Advertisement

Application of Field Desorption and Secondary Ion Mass Spectrometry for Glycolipid Analysis

  • Shizuo Handa
  • Yasunori Kushi
Chapter
Part of the Advances in Experimental Medicine and Biology book series (AEMB, volume 174)

Abstract

Glycolipids are well known cell membrane components and play a role in several biological phenomena on the cell surface.1 As glycolipids are relatively minor components of cells, it is necessary to develop analytical methods for small amounts of samples. Mass spectrometry have proved to be powerful tools for this purpose. Electron impact and chemical ionization mass spectrometry provide good information on the structure of permethylated or permethylated and reduced glycolipids.2–4 However, these ionization methods require the derivatization of the sample, and the ion intensities of the high mass region are very weak and difficult to detect continuously during analysis. The recently introduced “soft ionization techniques” are successfully applied for the analyses of non-volatile and thermolabile compounds. These include field desorption (FD), fast atom bombardment (FAB) and secondary ion mass spectrometry (SI-MS). However only a few reports on the application of these new techniques for the analysis of glycolipids5–11 have been published.

Keywords

Fast Atom Bombardment Glyceryl Ether Fast Atom Bombardment Mass Spectrometry High Performance Liquid Chromatogra Field Desorption 
These keywords were added by machine and not by the authors. This process is experimental and the keywords may be updated as the learning algorithm improves.

Preview

Unable to display preview. Download preview PDF.

Unable to display preview. Download preview PDF.

References

  1. 1.
    A. Makita, S. Handa, T. Taketomi, and Y. Nagai, eds., “New Vistas in Glycolipid Research,” Plenum Publishing Corp., New York (1982).Google Scholar
  2. 2.
    R. W. Ledeen, S. K. Kundu, H. C. Price, and J. W. Fong, Mass spectra of permethyl derivatives of glycosphingolipids, Chem. Phys. Lipid 13:429 (1974).CrossRefGoogle Scholar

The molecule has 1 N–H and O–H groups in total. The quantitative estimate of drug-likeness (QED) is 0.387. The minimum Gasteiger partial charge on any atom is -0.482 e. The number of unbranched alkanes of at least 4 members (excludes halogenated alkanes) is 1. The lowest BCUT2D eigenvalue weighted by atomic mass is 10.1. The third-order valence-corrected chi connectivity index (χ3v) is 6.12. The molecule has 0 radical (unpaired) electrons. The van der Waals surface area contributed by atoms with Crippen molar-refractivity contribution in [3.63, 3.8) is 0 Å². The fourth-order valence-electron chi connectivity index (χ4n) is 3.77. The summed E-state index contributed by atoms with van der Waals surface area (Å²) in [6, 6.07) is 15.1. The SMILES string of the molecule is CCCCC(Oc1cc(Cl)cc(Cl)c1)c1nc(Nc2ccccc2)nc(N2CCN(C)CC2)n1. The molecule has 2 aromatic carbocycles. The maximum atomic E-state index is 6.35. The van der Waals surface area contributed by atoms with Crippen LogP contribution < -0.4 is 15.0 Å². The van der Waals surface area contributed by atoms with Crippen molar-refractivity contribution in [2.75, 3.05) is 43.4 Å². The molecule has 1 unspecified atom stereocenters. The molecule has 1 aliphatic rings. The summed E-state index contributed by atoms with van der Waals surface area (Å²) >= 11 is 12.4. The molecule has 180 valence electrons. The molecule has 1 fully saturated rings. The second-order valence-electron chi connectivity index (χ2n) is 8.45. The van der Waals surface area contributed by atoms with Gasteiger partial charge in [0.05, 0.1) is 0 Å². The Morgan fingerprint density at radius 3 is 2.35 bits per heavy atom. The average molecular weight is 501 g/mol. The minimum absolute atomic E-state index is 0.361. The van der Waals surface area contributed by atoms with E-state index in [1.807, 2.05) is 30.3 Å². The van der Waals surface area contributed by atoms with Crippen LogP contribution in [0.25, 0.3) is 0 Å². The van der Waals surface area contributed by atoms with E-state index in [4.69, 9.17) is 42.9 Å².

3. 3.
    K.-A. Karlsson, I. Pascher, W. Pimlott, and B. E. Samuelsson, Use of mass spectrometry for the carbohydrate composition and sequence analysis of glycosphingolipids, Biomed. Mass Spectrom 1:49 (1974).PubMedCrossRefGoogle Scholar
  4. 4.
    T. Ariga, R. K. Yu, M. Suzuki, S. Ando, and T. Miyatake, Characterization of GM1 ganglioside by direct inlet chemical ionization mass spectrometry, J. Lipid Res. 23:437 (1982).PubMedGoogle Scholar
  5. 5.
    C. E. Costello, B. W. Wilson, K. Biemann, and J. V. Reinhold, Analysis of glycosphingolipids by field desorption mass spectrometry, in: “Cell Surface Glycolipids,” C. C. Sweeley, ed., ACS Symp. Series 128 p. 36 (1980).Google Scholar
  6. 6.
    Y. Kushi and S. Handa, Application of field desorption mass spectrometry for the analysis of sphingoglycolipids, J. Biochem. 91:923 (1982).PubMedGoogle Scholar
  7. 7.
    S. Handa and Y. Kushi, High performance liquid chromatography and structural analysis by field desorption mass spectrometry of underivatized glycolipid, in: “New Vistas in Glycolipid Research,” A. Makita, T. Taketomi, S. Handa, and Y. Nagai, eds., Plenum Publishing Corp., New York (1982).Google Scholar
  8. 8.
    H. Egge, J. Dabrowski, P. Hanfland, A. Dell, and U. Dabrowski, High resolution 1H nuclear magnetic resonance spectroscopy and “Soft ionization” mass spectrometry of glycosphingolipids, in: “New Vistas in Glycolipid Research,” A. Makita, T. Taketomi, S. Handa, and Y. Nagai, eds., Plenum Publishing Corp., New York (1982).Google Scholar
  9. 9.
    S. Handa, Y. Kushi, H. Kambara, and K. Shizukuishi, Secondary ion mass spectra of neutral sphingolipids, J. Biochem. 93:315 (1983).PubMedGoogle Scholar
  10. 10.
    M. Arita, M. Iwamori, T. Higuchi, and Y. Nagai, 1,1,3,3-Tetramethylurea and triethanolamine as a new useful matrix for fast atom bombardment mass spectrometry of gangliosides and neutral glycosphingolipids, J. Biochem. 93:319 (1983).PubMedGoogle Scholar
  11. 11.
    K. L. Rinehart, Fast atom bombardment mass spectrometry, Science 218:254 (1982).PubMedCrossRefGoogle Scholar
  12. 12.
    S. Hakomori, A rapid permethylation of glycolipids and polysaccharides catalyzed by methylsulfinyl carbanion in dimethyl sulfoxide, J. Biochem. 55:205 (1964).PubMedGoogle Scholar
  13. 13.
    I. Ishizuka, M. Suzuki, and T. Yamakawa, Isolation and characterization of a novel sulfoglycolipids, “Seminolipid”, from boar testis and spermatozoa, J. Biochem. 73:77Google Scholar

Copyright information

© Plenum Press, New York 1984

Authors and Affiliations

  • Shizuo Handa
    • 1
  • Yasunori Kushi
    • 1
  1. 1.Department of Biochemistry, Faculty of MedicineTokyo Medical and Dental UniversityYushima, Bunkyo-ku, Tokyo 113Japan

Personalised recommendations